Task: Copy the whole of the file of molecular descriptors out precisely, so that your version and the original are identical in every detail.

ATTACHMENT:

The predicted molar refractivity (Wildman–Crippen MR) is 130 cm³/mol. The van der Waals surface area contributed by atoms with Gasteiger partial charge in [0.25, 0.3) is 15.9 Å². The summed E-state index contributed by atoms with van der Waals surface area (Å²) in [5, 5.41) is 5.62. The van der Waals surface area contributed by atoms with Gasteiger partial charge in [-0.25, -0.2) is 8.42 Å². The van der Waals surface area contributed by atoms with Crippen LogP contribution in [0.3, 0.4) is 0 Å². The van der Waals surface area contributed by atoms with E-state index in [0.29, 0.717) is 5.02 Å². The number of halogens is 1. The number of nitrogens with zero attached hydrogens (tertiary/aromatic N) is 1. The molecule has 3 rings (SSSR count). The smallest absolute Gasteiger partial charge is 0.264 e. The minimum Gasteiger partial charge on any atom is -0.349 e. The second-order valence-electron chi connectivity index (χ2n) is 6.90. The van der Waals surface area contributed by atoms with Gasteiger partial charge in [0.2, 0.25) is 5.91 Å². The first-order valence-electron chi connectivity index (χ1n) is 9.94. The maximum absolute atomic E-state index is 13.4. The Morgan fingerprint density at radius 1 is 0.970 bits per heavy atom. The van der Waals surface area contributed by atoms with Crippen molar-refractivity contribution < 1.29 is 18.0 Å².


The predicted molar refractivity (Wildman–Crippen MR) is 130 cm³/mol. The van der Waals surface area contributed by atoms with Gasteiger partial charge in [0.25, 0.3) is 15.9 Å². The summed E-state index contributed by atoms with van der Waals surface area (Å²) in [5, 5.41) is 5.62. The van der Waals surface area contributed by atoms with Gasteiger partial charge in [-0.25, -0.2) is 8.42 Å². The van der Waals surface area contributed by atoms with Crippen LogP contribution in [0.3, 0.4) is 0 Å². The van der Waals surface area contributed by atoms with E-state index in [0.29, 0.717) is 5.02 Å². The number of halogens is 1. The number of nitrogens with zero attached hydrogens (tertiary/aromatic N) is 1. The molecule has 3 rings (SSSR count). The smallest absolute Gasteiger partial charge is 0.264 e. The minimum Gasteiger partial charge on any atom is -0.349 e. The second-order valence-electron chi connectivity index (χ2n) is 6.90. The van der Waals surface area contributed by atoms with Gasteiger partial charge in [0.2, 0.25) is 5.91 Å². The first-order valence-electron chi connectivity index (χ1n) is 9.94. The maximum absolute atomic E-state index is 13.4. The Morgan fingerprint density at radius 1 is 0.970 bits per heavy atom. The van der Waals surface area contributed by atoms with Crippen molar-refractivity contribution < 1.29 is 18.0 Å².